Progressive politicians like to throw around “facts” especially to promote their cause for “more” of anything, especially more spending on needy Americans.
Perhaps the best known fact is the average Social Security benefit used to promote the need for higher benefits in the future and a higher cost-of-living adjustment.
The fact is the estimated average monthly Social Security benefits is $1294 or an annual benefit of $15,528. Low, but above the poverty level. However, that average is quite meaningless for setting policy or changing Social Security in the future. That average includes people who have been retired for decades, who took benefits early voluntarily, etc.
If you are 67 now and collect your full benefit and earned $60,000 in your last year working, your monthly benefit is $1683 or $20,196 and if you are married, your family income from Social Security is $30,294 even if your spouse never worked. The current maximum benefit is $2,642 or $31,704 PLUS another 50% for a spouse. Both amounts for family income are more than half of the average household income in America.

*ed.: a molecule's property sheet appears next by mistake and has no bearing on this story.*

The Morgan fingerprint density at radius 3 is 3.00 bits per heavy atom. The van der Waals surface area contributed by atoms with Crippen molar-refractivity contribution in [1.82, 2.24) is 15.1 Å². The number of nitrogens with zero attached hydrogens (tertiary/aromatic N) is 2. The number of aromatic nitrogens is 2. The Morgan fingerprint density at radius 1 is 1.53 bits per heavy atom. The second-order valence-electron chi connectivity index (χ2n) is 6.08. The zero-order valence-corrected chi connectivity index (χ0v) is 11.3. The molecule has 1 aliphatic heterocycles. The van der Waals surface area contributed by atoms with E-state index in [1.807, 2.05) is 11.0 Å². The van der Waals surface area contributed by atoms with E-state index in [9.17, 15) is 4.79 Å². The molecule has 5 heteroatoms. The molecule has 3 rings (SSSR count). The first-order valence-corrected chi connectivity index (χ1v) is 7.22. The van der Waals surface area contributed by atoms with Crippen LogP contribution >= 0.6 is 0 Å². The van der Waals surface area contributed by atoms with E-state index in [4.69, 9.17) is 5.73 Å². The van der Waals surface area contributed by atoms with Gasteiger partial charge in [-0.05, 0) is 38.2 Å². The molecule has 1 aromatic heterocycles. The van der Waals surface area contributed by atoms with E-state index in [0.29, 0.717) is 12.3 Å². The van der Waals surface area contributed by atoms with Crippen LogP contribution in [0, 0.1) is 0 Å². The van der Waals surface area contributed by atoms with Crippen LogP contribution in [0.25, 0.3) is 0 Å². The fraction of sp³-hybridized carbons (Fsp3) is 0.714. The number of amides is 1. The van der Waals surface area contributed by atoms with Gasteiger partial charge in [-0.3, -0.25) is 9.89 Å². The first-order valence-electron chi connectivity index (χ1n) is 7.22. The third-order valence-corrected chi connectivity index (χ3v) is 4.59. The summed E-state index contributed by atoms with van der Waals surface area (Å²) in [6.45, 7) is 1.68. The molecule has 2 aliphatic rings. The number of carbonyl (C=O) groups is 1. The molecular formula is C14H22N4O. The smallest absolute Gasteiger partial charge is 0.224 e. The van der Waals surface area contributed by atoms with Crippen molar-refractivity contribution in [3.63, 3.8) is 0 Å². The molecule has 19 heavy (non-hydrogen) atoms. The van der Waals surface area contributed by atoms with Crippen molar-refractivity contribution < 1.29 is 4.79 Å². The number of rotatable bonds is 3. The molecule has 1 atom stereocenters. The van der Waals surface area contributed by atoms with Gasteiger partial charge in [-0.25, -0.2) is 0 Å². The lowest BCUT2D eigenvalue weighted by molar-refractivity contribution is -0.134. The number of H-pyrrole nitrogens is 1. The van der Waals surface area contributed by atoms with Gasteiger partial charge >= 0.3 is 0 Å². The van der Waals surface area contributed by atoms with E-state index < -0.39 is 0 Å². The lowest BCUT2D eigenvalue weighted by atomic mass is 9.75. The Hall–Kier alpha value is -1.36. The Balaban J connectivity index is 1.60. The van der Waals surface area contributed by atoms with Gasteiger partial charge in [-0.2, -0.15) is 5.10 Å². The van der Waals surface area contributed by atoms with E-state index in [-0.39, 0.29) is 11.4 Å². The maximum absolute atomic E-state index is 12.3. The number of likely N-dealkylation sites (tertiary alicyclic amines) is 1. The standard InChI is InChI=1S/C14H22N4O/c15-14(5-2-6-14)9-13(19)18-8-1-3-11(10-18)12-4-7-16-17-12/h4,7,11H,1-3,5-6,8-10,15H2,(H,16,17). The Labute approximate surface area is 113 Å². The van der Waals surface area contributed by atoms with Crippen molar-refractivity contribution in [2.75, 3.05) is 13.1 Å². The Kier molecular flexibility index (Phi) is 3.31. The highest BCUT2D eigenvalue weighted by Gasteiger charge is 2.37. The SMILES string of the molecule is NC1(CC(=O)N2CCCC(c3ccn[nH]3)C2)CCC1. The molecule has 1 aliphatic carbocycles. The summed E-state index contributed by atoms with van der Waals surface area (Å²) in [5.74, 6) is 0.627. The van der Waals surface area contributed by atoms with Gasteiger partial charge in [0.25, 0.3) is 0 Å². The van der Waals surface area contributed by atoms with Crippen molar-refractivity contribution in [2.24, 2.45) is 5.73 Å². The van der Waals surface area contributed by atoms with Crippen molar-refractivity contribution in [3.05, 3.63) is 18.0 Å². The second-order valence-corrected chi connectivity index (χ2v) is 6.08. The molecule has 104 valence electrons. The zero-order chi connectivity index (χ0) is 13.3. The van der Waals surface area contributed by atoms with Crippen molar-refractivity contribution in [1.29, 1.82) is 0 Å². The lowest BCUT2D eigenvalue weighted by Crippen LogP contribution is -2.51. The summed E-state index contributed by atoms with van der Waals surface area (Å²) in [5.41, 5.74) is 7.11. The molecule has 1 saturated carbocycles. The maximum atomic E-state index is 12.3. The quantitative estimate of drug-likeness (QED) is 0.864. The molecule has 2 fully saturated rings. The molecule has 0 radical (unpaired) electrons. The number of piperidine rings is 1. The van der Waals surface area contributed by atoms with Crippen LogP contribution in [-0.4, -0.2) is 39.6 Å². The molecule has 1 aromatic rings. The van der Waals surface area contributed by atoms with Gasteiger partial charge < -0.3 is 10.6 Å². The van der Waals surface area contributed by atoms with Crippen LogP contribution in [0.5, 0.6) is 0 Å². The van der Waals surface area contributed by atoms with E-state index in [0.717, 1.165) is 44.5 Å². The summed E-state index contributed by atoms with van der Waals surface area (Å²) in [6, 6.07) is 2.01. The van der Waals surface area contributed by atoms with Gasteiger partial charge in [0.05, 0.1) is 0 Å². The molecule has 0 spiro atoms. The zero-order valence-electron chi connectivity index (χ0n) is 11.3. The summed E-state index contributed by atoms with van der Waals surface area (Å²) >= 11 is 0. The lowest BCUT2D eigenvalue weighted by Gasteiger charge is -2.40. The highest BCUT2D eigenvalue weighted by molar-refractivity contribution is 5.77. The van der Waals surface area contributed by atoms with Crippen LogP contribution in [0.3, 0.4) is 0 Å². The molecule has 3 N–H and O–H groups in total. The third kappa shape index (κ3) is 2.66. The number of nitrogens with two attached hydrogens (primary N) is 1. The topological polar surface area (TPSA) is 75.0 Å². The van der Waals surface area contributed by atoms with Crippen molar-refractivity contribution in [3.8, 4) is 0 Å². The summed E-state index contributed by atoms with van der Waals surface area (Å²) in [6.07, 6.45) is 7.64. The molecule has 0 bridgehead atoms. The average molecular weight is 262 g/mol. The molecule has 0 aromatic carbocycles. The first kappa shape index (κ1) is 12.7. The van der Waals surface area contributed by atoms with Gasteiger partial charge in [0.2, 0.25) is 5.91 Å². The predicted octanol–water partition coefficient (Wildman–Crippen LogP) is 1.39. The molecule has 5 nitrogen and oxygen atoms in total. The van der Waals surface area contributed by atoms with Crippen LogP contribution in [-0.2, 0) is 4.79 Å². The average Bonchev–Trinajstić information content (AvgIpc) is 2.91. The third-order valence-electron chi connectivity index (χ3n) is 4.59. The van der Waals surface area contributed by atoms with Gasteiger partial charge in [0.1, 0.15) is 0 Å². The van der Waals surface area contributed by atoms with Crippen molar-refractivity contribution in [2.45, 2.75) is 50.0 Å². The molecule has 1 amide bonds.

Social Security was never intended to be the sole source of retirement income. To make policy on that assumption or on manipulated statistics is plain wrong in my opinion. To promote policy that encourages anyone to rely more on Social Security as a primary source of income in the future is unfair to everyone.
When I was managing a pension plan we would occasionally provide an ad hoc cost of living increase when it was called for and affordable. However, when we did we skewed the increase to the oldest, hence lowest income people who received the largest percentage. Those who had retired within five years received no increase AND funding for the increase was obtained before it was announced. Now that same employer no longer provides pension increases. Why? Because employees who retired since the mid 1980s have a 401k plan with a good employer match in addition to a pension. In other words, they are receiving their future COLA while they are working assuming they participate in the plan. That is setting a workable, affordable policy which shares responsibility for retirement income.
Compare that with policies put forth by some politicians who simply think “more” is the answer. The same politicians who have for years ignored the Trustees urging to fix Social Security sooner rather than later.